What’s It Like to Live Alone?

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If I ever find out, it won’t be under any good circumstance.

People think a lot of things about me. I’ve put on too much of a normal face, I guess. A person suit that never quite fit.

I’m my mother’s oldest child. I planned to have a regular life. No one has a normal life. There’s no such thing as normal. I planned to have a regular life, to get married at some point, have no more than two children, work, and write. I thought that I would get an office job. Of course, I planned to go to college. My best friend and I had planned on going to the same college. Then her education route changed, and my home situation became chaotic, and I was needed at home.

I was needed to “watch” the baby sisters who despised me because I was too much like a parent.

I was needed to care for my grandfather, who had Alzheimer’s and dementia and was the sickest, most sad person I’ve ever know.

I was needed to “sit with” my grandmother after he died.

I got a job at the library within two weeks after graduating from high school, but they never promoted me to full time, even though they kept me on for 10 years. I was good enough to keep on for a decade, but not good enough to move up to between $18,000 and $19,000 per year.

I was diagnosed with uterine fibroids at 25. I had surgery to remove the fibroids and save my uterus. The fibroids came back, after I aged off my mother’s insurance.

I was needed to help raise the nephew whose birth I witnessed but who no longer speaks to me.

I went to college for a year and a half straight out of high school, an off-campus student working at night. I lost my financial aid. I took a second part-time job. The company went bankrupt. My grandmother paid for my community college tuition. She and my mother knew that I was interested in the law as a profession. I graduated with honors. That helped me get the job at the attorney’s office and leave the library. I was finally working full time . . . with no benefits. I had asthma. I had fibroids. All I managed to do was buy a nice used sedan and start paying rent at home.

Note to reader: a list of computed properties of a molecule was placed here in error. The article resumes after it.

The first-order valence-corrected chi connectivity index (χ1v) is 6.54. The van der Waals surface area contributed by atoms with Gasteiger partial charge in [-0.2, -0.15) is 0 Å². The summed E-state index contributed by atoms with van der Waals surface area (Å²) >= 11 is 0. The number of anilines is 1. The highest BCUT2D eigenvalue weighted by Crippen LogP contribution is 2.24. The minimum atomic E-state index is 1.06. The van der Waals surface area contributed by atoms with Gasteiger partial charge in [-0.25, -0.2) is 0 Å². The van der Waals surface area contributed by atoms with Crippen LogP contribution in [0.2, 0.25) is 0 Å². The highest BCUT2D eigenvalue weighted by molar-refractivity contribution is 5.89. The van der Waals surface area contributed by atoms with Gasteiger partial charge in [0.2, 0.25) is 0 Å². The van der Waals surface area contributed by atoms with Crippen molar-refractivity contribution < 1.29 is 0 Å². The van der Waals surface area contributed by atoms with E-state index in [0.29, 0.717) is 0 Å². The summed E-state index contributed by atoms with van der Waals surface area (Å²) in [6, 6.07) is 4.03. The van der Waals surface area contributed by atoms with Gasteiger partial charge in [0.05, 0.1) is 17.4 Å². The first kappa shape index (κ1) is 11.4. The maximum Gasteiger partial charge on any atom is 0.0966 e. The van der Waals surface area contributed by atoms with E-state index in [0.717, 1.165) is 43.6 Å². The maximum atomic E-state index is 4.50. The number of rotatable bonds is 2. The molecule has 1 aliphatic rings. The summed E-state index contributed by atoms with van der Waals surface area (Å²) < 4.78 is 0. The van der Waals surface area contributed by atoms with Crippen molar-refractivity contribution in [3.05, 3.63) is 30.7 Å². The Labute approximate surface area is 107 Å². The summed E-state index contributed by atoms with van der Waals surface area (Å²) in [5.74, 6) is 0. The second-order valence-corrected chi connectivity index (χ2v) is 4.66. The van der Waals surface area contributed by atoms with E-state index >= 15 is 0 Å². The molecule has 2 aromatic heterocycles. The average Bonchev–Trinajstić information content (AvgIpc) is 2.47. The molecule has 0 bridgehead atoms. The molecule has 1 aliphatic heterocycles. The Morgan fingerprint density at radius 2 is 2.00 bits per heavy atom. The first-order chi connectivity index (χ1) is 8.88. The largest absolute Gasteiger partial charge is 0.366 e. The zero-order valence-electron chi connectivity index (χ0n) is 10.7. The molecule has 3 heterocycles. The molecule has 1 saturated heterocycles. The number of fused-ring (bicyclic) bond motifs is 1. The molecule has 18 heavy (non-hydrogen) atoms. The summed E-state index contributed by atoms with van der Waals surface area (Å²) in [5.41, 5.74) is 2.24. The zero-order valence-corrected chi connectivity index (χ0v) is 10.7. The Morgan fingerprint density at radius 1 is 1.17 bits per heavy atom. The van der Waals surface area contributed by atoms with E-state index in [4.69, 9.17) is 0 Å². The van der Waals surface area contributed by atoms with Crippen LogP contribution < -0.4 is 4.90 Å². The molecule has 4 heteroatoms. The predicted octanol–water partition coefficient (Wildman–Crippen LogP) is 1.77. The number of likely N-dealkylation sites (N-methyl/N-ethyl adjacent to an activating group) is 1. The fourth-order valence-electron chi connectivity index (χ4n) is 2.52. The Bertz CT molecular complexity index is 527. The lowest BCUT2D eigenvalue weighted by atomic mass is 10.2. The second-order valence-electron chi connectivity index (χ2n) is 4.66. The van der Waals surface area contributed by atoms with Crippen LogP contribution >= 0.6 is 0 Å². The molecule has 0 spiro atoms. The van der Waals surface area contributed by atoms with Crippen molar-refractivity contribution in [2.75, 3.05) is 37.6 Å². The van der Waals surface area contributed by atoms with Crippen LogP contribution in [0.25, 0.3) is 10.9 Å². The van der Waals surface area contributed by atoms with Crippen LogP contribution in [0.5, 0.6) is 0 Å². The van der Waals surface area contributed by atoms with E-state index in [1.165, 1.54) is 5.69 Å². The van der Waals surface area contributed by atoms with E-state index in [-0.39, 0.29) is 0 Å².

One sister had moved out of town. The “baby” was still living at home and hard on drugs.

I got married. That failed, hard.

I moved in with a friend because the “baby” was still living at home and hard on drugs. My friend was hard on alcohol. I moved home.

Home is my grandparents’ house that my mom inherited after they died. The house is at least 112 years old. That’s according to the date printed on the oval iron plate from the water department. That’s when the house got running water.

What’s it like to live alone?

I’ve lived in a bedroom and, since the “baby” moved out, in half of the den. My aunt, who died of complications of Alzheimer’s and dementia, had the cutest little house out in the county. It was sort of like a trailer, but it was a house, built in the early 1970’s. It had a front, kitchen, and deck door. Three bedrooms, one small, two large. A little kitchen with a pass-through into a big dining area that looked out onto the deck and fenced back yard. A den big enough for a piano, fireplace, and furniture.

I always wanted that house. My mom has told me about the trailer where she lived alone until she had the misfortune to meet my father, but I of course never saw it. I saw my aunt’s house, with the carport, sunny flowerbed, compact, neat, paneled, beige apartment carpet, wicker furniture. The writing desk. I got the writing desk. After taking care of her for nine months until she got into the nursing home where she had worked as an RN, my mom and I had to clean out her house for the buyer. I took the desk. I took the desk because it reminded me of the independence I never had.

What’s it like to live alone?

What’s it like to decorate a house that’s neutral like an apartment, not to have to decorate on top of someone else’s crappy wallpaper? What’s it like to rearrange all your furniture and give some away because you’ve bought a new couch and coffee table? What’s it like to stay up all night on Friday and sleep until late Saturday afternoon with no one but the cats to care? What’s it like to not schedule your life around another person’s?

I’ll never know. What’s it like to leave the book you’re reading right-side up on the coffee table instead of turning it upside-down in case Someone Disapproving comes over? What’s it like to have a little toy train track going round the lamp on your dining table and plastic spiders by your stovetop just because?

What’s it like not to have a hundred pictures of deceased relatives and “God Made Mothers” plaques?

What’s it like to be writing this right now and be alone?

 

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